It is a pleasure to see you chairing the debate, Mr Howarth. I secured the debate because I want to talk about how we treat behavioural problems such as attention deficit hyperactivity disorder in children, and, in particular, about the increasing use of drugs to treat those problems.
I have been tabling questions on this issue for some months. I am sure that it is a complete coincidence that this morning, just a few hours before the debate, the Government announced an extra £32 million for children’s mental health therapy, including talking therapies. That news will be welcomed by parents and professionals, because it is important—a point that I want to stress—to have a range of treatments available for young children who suffer from this condition. Will the Minister confirm whether that is new money, or whether it is part of the wider £400 million announcement, made in February, on mental health? If it genuinely represents extra resources for mental health therapy for children, that is of course welcome. I also welcome its happy coincidence with this debate today.
My main focus is on the use of drugs to treat ADHD and similar conditions. The main drug that we usually talk about in this field is Ritalin. Ritalin is a brand name for methylphenidate hydrochloride, and it is this whole family of drugs that I want to talk about. I want to set out the trend of increasing use of these psychotropic drugs to treat ADHD, and the growth in their use for very young children—sometimes in breach of National Institute for Health and Clinical Excellence guidelines. I want to spell out why many in the field believe that this trend is likely to continue. Finally, I will issue a plea to the Minister to carry out a proper, comprehensive review of the use of these drugs involving professionals from the medical, psychology and teaching fields, as well as the families of those who have been prescribed the drugs.
Had the young Mozart been on Ritalin and the young Beethoven been on anti-depressants, we would probably never have heard of them. Does my right hon. Friend agree that trying to drug children into conformity and uniformity is the enemy of creativity?
My hon. Friend makes an eloquent point. I do not take the view that the drugs cannot work. I am not qualified to say that, but there are serious questions to be asked about the growth in their use.
The increasing use of these drugs has not just happened in the period since last year’s general election. I am not here to make a party political point. This has been going on for many years and is part of an international picture, so it is not the responsibility of a single party or a single set of politicians. Some professionals and parents believe that these kinds of drugs can be effective and have a role to play where ADHD is correctly identified, although it is also true that some psychologists believe that there is significant over-identification and diagnosis of ADHD in children. The real question is whether the drugs are considered alongside other appropriate treatments,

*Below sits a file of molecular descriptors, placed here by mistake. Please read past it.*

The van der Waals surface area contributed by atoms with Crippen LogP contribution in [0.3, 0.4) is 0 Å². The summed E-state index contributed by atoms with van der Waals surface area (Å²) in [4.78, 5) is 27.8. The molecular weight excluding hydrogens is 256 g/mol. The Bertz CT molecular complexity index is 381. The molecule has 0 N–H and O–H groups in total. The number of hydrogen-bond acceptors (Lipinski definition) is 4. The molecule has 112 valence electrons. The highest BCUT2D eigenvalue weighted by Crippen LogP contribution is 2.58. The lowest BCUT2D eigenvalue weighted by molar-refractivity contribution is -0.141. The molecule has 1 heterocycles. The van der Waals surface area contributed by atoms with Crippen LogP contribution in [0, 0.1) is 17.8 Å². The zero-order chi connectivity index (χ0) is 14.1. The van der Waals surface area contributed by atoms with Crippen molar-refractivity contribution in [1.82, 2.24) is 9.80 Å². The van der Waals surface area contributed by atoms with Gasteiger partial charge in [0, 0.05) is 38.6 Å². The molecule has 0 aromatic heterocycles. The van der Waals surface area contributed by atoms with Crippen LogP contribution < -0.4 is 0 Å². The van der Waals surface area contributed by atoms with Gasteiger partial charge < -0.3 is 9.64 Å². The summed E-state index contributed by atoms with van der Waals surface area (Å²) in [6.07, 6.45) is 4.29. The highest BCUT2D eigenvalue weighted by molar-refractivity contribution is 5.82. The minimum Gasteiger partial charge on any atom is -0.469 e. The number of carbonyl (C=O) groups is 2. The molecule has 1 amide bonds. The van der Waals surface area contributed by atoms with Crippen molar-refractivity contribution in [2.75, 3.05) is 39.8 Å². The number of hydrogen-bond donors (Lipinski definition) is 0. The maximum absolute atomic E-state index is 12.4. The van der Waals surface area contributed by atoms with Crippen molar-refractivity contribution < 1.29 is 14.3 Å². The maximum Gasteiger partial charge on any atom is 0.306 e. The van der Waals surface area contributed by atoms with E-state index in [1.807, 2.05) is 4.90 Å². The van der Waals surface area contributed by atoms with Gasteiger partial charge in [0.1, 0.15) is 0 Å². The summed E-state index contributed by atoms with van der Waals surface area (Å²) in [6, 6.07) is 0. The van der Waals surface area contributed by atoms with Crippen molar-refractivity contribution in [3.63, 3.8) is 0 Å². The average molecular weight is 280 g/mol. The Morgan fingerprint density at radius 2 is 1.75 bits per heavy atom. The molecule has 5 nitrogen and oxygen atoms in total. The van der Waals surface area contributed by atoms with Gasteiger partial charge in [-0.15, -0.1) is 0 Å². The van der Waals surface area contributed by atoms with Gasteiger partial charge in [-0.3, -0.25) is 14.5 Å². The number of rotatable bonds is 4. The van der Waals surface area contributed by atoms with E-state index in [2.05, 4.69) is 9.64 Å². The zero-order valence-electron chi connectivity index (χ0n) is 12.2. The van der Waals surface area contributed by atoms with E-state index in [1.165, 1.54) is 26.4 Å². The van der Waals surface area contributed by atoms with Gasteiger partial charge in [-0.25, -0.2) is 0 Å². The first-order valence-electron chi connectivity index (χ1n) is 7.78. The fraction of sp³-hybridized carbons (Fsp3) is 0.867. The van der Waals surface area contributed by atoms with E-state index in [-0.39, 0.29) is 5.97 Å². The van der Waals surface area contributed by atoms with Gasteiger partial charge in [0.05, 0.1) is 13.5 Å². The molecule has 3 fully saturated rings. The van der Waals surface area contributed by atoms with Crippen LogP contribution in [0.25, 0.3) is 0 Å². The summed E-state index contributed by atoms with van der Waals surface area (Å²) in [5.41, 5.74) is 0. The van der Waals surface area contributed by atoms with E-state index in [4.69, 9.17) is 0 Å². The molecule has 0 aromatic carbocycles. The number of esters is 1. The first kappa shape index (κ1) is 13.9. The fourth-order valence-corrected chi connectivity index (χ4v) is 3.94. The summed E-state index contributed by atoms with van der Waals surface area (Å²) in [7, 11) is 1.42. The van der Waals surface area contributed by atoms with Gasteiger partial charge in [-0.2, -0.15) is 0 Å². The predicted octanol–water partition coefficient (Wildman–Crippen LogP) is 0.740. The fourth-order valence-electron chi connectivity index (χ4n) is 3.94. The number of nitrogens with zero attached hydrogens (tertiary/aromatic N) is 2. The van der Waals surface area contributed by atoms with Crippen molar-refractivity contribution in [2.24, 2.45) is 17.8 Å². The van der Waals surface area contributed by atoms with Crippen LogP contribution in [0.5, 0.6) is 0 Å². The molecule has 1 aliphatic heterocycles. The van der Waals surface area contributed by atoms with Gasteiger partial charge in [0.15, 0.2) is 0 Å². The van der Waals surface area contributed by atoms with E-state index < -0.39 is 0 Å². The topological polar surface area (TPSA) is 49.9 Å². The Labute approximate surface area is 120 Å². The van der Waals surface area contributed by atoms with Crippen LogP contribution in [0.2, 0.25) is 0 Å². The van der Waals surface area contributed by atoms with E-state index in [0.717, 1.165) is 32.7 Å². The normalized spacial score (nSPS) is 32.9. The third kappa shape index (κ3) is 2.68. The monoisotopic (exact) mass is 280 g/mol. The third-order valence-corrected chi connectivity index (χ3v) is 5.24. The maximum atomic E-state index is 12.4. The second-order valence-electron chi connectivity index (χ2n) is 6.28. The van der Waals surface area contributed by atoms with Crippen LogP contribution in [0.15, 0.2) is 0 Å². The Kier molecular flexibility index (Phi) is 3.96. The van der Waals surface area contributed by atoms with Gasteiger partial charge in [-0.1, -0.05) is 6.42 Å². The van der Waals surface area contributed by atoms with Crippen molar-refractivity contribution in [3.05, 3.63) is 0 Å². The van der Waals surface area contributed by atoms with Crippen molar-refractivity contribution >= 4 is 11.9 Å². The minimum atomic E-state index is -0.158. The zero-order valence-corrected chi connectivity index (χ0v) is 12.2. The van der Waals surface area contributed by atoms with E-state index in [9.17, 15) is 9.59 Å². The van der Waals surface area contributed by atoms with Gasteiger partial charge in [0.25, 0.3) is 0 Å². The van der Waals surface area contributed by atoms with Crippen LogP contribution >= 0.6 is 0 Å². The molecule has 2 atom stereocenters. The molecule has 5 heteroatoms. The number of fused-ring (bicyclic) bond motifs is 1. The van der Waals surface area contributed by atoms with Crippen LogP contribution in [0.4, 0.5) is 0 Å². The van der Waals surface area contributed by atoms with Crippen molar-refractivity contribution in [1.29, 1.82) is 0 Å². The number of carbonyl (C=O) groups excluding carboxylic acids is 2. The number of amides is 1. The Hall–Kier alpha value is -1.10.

and are used as a first option, or only after alternatives have been properly explored and considered. Let us look at the trend in the number of prescriptions in England in recent years.
A written answer in July showed that between 1997 and 2009 there was a more than sixfold increase in the number of prescriptions for methylphenidate to the point where, in 2009, 610,000 prescriptions were issued. The number had almost doubled in five years. There is no doubt that there is an increasing reliance on these drugs to treat behavioural problems in children. Methylphenidate is not always used on its own. It can often be combined with other drugs, so that the child ends up taking a cocktail of powerful drugs to control their behaviour in different ways during the course of the day.
What lies behind this trend towards the medicalisation of child behaviour problems? Why are we prescribing more and more drugs to treat such problems? Do we really believe that there has been a sixfold increase in the occurrence of ADHD and similar disorders in recent years, or are these drugs being used to treat behavioural patterns that were dealt with in different ways by parents and teachers in the past? Is the increasing labelling and categorisation of behavioural problems increasing the tendency to treat children with drugs?
Sue Morris, director of professional training and educational psychology at the university of Birmingham, recently said:
“It’s not uncommon for the diagnosis of ADHD to be based on parental reports - without observation of the child in a home or school environment. The prescription of drugs certainly shouldn’t be the first step in treating the disorder. Sometimes drugs are being used in the absence of talking therapy and psychological assistance, and that is wrong.”
There is clear guidance from NICE on the use of these drugs:
“Drug treatment should only be initiated by an appropriately qualified healthcare professional with expertise in ADHD and should be based on a comprehensive assessment and diagnosis.”
NICE also makes it clear that methylphenidate
“is not currently licensed for use in children less than 6 years old”.
NICE makes it clear that it should be discontinued if there is no response after one month, and that treatment should be suspended periodically to assess the patient’s condition. What evidence does the Minister have that this guidance is being adhered to? Are these drugs always used as part of a comprehensive assessment and diagnosis? Are they used as the first option, or only after alternatives are considered? Are they given only to children aged six and over? Are children routinely taken off them after one month if they are not effective? Is their use periodically suspended to assess the patient’s condition?
I suspect that the Minister does not know the answers to many of these questions. In fact, when it comes to the number of children under the age of six being prescribed the drugs, I know that he does not know because the Department of Health has already told me. That is not a reflection on him personally, but it exposes a gap in our knowledge that must be filled. Why is it, despite the clear guidance from the Department of Health about the appropriate age for use of these drugs, that the Department does not know how many children under the age of six are being prescribed the drugs?